In my experience not really. Forums like LQ tend to function a bit too slowly for them to be a first line of support. When something goes wrong usually upper management is in a lather and wants it fixed yesterday, if not the day before. The other aspect is that the answer quality is highly variable on forums. You do see people coming to LQ for support, but they seem to largely be from small, inexperienced shops that are running without any other forms of support.

Quote:
Originally Posted by osanthropologist
Also, why is it that no open source projects have developed around the LIMS market? To my untrained eye it seems that building software like that, to integrate a load of hardware and software together, would be very difficult, but surely that is not the only reason.
You got me. The LIMS market is complex, sure, but a lot of the complexity is redundant. LIMS vendors make a boatload of dough by solving a problem for one customer as a professional service, and then reselling the solution to other customers either as a professional service or by making it an "add-on" to the base LIMS systems. What is really weird is that customers know this is going on and still tolerate it.

I think the biggest obstacle is that an open source LIMS system would require a significant amount of funding and cooperation from several different companies to be successful and I just don't see the interest. Most IT shops in the pharma industry are seriously stressed and don't want to take on any additional burdens. Also, since there isn't a standard LIMS system out there now, the idea of evolving cooperation (like happened with the Apache Foundation) isn't viable.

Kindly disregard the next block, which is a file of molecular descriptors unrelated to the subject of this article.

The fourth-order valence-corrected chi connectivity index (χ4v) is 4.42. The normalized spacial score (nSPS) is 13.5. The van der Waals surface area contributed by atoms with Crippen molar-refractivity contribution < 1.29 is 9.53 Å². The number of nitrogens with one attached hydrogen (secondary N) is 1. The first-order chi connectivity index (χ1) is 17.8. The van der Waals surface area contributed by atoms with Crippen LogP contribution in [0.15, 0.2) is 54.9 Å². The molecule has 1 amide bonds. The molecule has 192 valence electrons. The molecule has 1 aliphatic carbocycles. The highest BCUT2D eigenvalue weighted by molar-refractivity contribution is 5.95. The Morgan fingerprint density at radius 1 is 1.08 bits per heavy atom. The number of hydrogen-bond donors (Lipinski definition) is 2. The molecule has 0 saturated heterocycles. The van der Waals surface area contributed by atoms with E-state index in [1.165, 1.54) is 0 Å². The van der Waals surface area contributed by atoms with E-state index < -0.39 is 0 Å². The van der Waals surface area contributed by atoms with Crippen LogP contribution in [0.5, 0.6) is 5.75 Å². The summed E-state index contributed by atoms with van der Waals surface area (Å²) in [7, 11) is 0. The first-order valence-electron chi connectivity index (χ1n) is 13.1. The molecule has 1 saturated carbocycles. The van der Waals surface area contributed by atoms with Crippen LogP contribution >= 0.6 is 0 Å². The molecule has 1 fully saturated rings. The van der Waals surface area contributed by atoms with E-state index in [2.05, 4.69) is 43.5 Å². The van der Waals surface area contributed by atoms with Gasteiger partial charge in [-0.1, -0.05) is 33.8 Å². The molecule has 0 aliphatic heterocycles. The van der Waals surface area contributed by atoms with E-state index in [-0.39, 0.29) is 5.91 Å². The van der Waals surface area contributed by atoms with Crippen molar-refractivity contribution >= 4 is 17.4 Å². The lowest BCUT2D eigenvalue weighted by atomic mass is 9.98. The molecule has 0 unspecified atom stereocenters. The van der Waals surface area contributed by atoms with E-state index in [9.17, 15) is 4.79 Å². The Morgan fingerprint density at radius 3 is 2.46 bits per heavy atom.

Old 04-22-2011, 12:27 PM   #30
onebuck
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Hi,

Quote:
Originally Posted by MTK358 View Post
@onebuck

I don't understand what you keep talking about that programmers have their tool boxes that they refuse to share.

Whay would they not share the tools they use and how they custimized them?
A programmers personal tool box is comprised of code snippets, routines that are developed over time. Some are willing to share their tool box while others do not. I am of the latter, pay me for the use and that's another story. Do not confuse IDE, utilities or tools to develop a program: compilers/linkers/editors, filters or whatever with a personal tool box. Within the tool box are unique routines that help one to develop or integrate into a program adaptable snippets.

I've got code in the box as far back as the early 70s' for DEC, IBM and early Intel from my earlier days. Not very useful to the industry of today but to model then replicate is still very applicable and usable with a little more effort. Why give it away? Ego, not I. Even LAB code that I retain property rights for. Showing someone/students how to code for certain situations is one thing. To give valid proven code away, think not.

Not everyone wants to reveal something that performs in a certain way for egotistical reasons. Intellectual rights should be kept close to the vest if one values their time for creation.

I hope this helps you to understand the reasoning behind a good 'programmers toolbox/kit'. Look at it in a simpler way: would you share hand tools in a manner that prevents you from getting the tool(s) back? I think not or you would be forever purchasing replacement tools. Rent it, possible or sell it out right. Same way for code.

Hope this clarifies my position for you.